Liquidity providers are decentralized exchange users who fund a liquidity pool with tokens they own.
A liquidity provider is a user who funds a liquidity pool with crypto assets she owns to facilitate trading on the platform and earn passive income on her deposit.
Liquidity pools are leveraged by the decentralized exchanges that use automated market maker-based systems to allow trading of illiquid trading pairs with limited slippage. Instead of using traditional order book-based trading systems, such exchanges use funds that are held for every asset in every trading pair to allow trades to be executed.
While trading illiquid trading pairs on order book-based exchanges could lead to suffering from great slippage and the inability to execute trades, the advantage of liquidity providers is that trades can always be executed as long as the liquidity pools are big enough. For this reason, liquidity providers are seen as trade facilitators and paid with the transaction fees paid for the trades that they enabled.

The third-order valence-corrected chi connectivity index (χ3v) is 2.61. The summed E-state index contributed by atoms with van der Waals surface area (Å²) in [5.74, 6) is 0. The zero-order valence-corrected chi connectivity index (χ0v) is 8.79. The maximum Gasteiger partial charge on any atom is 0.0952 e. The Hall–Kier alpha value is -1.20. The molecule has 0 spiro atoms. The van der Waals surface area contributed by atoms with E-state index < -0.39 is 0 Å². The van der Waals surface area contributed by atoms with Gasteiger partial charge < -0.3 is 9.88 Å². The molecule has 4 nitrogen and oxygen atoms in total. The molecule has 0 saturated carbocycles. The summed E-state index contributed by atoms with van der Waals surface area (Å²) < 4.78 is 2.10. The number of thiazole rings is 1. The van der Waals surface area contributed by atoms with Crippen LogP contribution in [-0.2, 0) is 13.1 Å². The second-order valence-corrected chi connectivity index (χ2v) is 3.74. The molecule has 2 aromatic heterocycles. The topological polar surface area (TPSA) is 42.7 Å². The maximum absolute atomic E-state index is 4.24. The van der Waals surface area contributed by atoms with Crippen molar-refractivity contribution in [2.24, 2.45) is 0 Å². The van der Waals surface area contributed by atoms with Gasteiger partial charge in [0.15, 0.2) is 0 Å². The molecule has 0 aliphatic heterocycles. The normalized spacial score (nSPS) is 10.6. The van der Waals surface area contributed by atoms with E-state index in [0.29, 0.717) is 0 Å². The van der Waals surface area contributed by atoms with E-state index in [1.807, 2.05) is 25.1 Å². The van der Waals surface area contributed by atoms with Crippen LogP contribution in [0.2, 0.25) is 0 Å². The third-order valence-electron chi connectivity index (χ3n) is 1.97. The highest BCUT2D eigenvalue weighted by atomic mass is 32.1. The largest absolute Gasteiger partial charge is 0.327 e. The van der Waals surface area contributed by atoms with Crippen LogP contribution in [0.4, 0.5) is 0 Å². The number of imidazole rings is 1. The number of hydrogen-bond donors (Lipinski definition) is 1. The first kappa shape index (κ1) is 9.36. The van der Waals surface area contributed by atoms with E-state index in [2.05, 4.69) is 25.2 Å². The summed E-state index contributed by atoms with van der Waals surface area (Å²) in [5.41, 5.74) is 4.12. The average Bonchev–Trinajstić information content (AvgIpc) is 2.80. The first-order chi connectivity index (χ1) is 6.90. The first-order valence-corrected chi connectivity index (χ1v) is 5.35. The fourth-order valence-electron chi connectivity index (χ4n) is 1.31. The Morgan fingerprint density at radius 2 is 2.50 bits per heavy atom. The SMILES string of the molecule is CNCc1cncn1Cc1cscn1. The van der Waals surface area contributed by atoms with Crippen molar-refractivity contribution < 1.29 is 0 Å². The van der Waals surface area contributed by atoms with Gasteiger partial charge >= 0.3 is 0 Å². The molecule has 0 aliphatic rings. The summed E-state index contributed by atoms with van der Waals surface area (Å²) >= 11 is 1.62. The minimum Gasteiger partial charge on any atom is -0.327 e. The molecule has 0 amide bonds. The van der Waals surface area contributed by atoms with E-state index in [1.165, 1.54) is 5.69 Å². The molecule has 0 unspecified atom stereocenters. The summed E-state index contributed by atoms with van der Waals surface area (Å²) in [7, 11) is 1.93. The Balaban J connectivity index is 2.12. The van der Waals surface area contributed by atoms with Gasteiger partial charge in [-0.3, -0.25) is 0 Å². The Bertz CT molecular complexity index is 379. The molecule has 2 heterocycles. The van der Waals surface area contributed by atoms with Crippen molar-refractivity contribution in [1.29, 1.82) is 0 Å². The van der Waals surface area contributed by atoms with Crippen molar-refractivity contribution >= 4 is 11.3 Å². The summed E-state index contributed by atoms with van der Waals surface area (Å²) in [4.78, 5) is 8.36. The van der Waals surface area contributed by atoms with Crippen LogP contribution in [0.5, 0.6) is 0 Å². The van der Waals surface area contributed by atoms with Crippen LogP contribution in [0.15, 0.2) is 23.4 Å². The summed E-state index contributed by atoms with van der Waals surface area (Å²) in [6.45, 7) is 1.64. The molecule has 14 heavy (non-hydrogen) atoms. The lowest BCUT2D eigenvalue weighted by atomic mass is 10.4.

How much liquidity providers are paid is based on the percentage of the liquidity pool that they provide. When funding the pool, they are usually required to fund two different assets to enable traders to switch between one to the other by trading them in pairs.
For instance, a liquidity provider may provide a liquidity pool with $5,000 worth of Ether and $5,000 of USD-pegged decentralized stablecoin DAI to allow trading back and forth between the two. This way, every time a trade on the ETH/DAI is executed, the liquidity provider in question would receive compensation for having funded the pool in question.